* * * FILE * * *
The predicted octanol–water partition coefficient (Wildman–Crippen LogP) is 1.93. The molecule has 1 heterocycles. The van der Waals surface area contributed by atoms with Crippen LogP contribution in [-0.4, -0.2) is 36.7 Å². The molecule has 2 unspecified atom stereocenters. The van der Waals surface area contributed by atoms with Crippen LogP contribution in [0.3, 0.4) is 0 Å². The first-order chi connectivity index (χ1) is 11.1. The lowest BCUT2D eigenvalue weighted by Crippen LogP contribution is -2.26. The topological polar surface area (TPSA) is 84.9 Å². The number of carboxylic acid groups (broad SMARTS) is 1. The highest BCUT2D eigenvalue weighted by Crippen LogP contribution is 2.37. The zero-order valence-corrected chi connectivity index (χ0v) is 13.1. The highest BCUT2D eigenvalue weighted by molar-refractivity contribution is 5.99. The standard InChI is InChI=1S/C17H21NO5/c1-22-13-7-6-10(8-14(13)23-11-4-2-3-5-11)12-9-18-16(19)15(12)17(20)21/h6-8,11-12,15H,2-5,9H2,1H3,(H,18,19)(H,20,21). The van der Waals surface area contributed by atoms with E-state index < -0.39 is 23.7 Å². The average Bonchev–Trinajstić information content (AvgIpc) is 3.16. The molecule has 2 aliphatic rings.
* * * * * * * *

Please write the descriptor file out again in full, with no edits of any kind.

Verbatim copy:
The predicted octanol–water partition coefficient (Wildman–Crippen LogP) is 1.93. The molecule has 1 heterocycles. The van der Waals surface area contributed by atoms with Crippen LogP contribution in [-0.4, -0.2) is 36.7 Å². The molecule has 2 unspecified atom stereocenters. The van der Waals surface area contributed by atoms with Crippen LogP contribution in [0.3, 0.4) is 0 Å². The first-order chi connectivity index (χ1) is 11.1. The lowest BCUT2D eigenvalue weighted by Crippen LogP contribution is -2.26. The topological polar surface area (TPSA) is 84.9 Å². The number of carboxylic acid groups (broad SMARTS) is 1. The highest BCUT2D eigenvalue weighted by Crippen LogP contribution is 2.37. The zero-order valence-corrected chi connectivity index (χ0v) is 13.1. The highest BCUT2D eigenvalue weighted by molar-refractivity contribution is 5.99. The standard InChI is InChI=1S/C17H21NO5/c1-22-13-7-6-10(8-14(13)23-11-4-2-3-5-11)12-9-18-16(19)15(12)17(20)21/h6-8,11-12,15H,2-5,9H2,1H3,(H,18,19)(H,20,21). The van der Waals surface area contributed by atoms with E-state index < -0.39 is 23.7 Å². The average Bonchev–Trinajstić information content (AvgIpc) is 3.16. The molecule has 2 aliphatic rings.